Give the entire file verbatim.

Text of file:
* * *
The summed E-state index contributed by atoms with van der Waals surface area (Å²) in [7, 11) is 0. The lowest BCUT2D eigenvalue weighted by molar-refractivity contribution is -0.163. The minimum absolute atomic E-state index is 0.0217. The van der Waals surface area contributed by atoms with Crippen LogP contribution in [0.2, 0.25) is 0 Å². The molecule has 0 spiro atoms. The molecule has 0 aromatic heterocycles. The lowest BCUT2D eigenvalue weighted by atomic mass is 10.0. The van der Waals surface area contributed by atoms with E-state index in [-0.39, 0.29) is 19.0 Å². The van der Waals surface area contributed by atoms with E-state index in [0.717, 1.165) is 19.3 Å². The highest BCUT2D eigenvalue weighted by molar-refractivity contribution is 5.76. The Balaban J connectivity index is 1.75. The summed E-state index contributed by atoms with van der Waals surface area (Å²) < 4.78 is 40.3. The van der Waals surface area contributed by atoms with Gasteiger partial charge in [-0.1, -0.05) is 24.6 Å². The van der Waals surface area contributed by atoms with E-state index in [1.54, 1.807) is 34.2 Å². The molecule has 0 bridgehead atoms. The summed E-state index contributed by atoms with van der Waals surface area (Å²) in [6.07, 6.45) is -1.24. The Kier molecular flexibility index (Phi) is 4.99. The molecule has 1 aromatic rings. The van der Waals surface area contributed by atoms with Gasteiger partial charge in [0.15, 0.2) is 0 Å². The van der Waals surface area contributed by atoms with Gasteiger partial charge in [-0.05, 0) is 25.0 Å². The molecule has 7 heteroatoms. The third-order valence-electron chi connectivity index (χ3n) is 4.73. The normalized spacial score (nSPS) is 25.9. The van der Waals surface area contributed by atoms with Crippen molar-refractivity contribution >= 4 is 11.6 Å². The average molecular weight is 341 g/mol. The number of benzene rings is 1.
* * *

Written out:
The summed E-state index contributed by atoms with van der Waals surface area (Å²) in [7, 11) is 0. The lowest BCUT2D eigenvalue weighted by molar-refractivity contribution is -0.163. The minimum absolute atomic E-state index is 0.0217. The van der Waals surface area contributed by atoms with Crippen LogP contribution in [0.2, 0.25) is 0 Å². The molecule has 0 spiro atoms. The molecule has 0 aromatic heterocycles. The lowest BCUT2D eigenvalue weighted by atomic mass is 10.0. The van der Waals surface area contributed by atoms with E-state index in [-0.39, 0.29) is 19.0 Å². The van der Waals surface area contributed by atoms with E-state index in [0.717, 1.165) is 19.3 Å². The highest BCUT2D eigenvalue weighted by molar-refractivity contribution is 5.76. The Balaban J connectivity index is 1.75. The summed E-state index contributed by atoms with van der Waals surface area (Å²) < 4.78 is 40.3. The van der Waals surface area contributed by atoms with Gasteiger partial charge in [-0.1, -0.05) is 24.6 Å². The van der Waals surface area contributed by atoms with E-state index in [1.54, 1.807) is 34.2 Å². The molecule has 0 bridgehead atoms. The summed E-state index contributed by atoms with van der Waals surface area (Å²) in [6.07, 6.45) is -1.24. The Kier molecular flexibility index (Phi) is 4.99. The molecule has 1 aromatic rings. The van der Waals surface area contributed by atoms with Gasteiger partial charge in [0.15, 0.2) is 0 Å². The van der Waals surface area contributed by atoms with Gasteiger partial charge in [-0.05, 0) is 25.0 Å². The molecule has 7 heteroatoms. The third-order valence-electron chi connectivity index (χ3n) is 4.73. The normalized spacial score (nSPS) is 25.9. The van der Waals surface area contributed by atoms with Crippen molar-refractivity contribution >= 4 is 11.6 Å². The average molecular weight is 341 g/mol. The number of benzene rings is 1.